Some of the most exciting workplaces today are startups, with their diverse teams and lofty goals. Working at a startup as an expat provides more chances for growth, networking, and professional experience.
The startup industry is still booming
Europe is home to a number of major startup hubs. Despite the looming cloud of Britain’s pending exit from the European Union, London leads the pack; cities like Berlin, Lisbon, and Paris are all doing their best to lure those with an entrepreneurial mindset. There are no less than 709 startups in Berlin alone and according to the Evening Standard, the British startup scene is one of the best in Europe at producing unicorns. You’ll find startup scenes in almost all large European cities and there’s a startup boom taking shape in Poland; take a look at job vacancies across Europe.
Startups value enthusiasm over experience
Although some roles, such as product development, require a specific skill set or qualification, most startups value drive and determination over experience. Your ability to adapt, embrace constant change, take risks, and multitask are essential startup employee qualities. This makes working at a startup as an expat perfect for those with little experience; that includes fresh graduates from business school or those looking for a career change.
You’ll learn a lot
You’ll rarely be confined to a single task or department. As a result, you’ll constantly be learning new skills. Some people find this difficult; you’ll need a positive attitude towards change in order to succeed abroad. If you like vibe of working at a startup as an expat and plan to spend a few years in the industry, try to experience as many aspects of the business you’re working for as you can. Startup employers love nothing more than a full-stack employee, which is someone who can do a lot of different jobs.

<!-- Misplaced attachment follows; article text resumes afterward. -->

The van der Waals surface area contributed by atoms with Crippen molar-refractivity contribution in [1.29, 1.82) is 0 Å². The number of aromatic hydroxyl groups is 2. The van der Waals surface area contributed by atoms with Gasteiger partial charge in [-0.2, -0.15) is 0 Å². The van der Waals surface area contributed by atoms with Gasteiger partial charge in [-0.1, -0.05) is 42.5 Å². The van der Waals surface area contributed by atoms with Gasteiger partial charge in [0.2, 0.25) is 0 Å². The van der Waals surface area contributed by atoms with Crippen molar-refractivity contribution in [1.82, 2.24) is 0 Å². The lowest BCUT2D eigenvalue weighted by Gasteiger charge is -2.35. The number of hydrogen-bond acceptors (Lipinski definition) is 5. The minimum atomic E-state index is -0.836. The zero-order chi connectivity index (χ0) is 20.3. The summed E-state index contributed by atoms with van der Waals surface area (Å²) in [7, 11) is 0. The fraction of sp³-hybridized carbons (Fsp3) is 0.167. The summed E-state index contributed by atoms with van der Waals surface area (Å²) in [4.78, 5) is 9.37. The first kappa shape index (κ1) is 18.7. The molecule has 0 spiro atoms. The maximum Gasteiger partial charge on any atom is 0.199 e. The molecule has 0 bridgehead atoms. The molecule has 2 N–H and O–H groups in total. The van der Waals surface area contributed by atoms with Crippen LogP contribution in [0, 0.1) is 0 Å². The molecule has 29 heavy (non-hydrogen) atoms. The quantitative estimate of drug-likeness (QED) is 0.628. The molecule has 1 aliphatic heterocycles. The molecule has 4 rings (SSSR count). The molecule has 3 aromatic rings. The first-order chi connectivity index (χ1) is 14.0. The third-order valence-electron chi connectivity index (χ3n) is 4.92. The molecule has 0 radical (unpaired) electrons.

English is often the lingua franca
If you don’t speak the local language, finding a job in a traditional company can be difficult. Most medium-to-large startups have English as their primary business language, partially because they’re often aimed at a global market. Even if a company only targets its domestic market, many will ask for native proficiency in the local language as well as English fluency.
Startups love polyglots
Although the language of the office might be English, most startups work in multiple languages; they’re always looking for native speakers for all departments. Polyglots are especially sought after in sales, customer service, marketing, and public relations departments. Larger startups may have dedicated translation teams who value language skills.
You’ll make an impact
Unlike in established companies where promotion can take years, startups have a far more fluid and horizontal structure. Startups expect you to get stuck in from day one; you’ll have far more impact, responsibility, and project ownership from the start than you would in a more conventional business. Promotions are common and are dependent on commitment and performance. In startup environments, leadership is all about collaboration, not dictation.
Startups are fast-moving and creative
Startups are often stressful places to work. Expect long hours (unless the startup is from a country that places great value on work-life balance, of course). This includes occasionally working on evenings and weekends; you’ll have to focus on working strategy changes and extremely tight deadlines. If you don’t have the ability to prioritize your workloads, you’ll need to learn how, fast. That said, there’s definitely a buzz from working under pressure; it can spark creativity and an almost superhuman ability to solve problems. Startups are also open to unconventional ways of working, like having partially- or fully-remote teams.
You’ll meet fascinating people
Working in a startup as an expat is like being back in university. You’ll meet people from all over the world, of different ages and life experiences. Because a lot of people will be expats too, it means they are often open to new friendships. Coupled with the startup emphasis on company culture (e.g., social events, language classes), you’ll find it easy to make friends and widen your social circle. Cities with a good startup scene often have regular industry meetups (with copious amounts of drinking), meaning you can meet new people, talk shop, and network like crazy.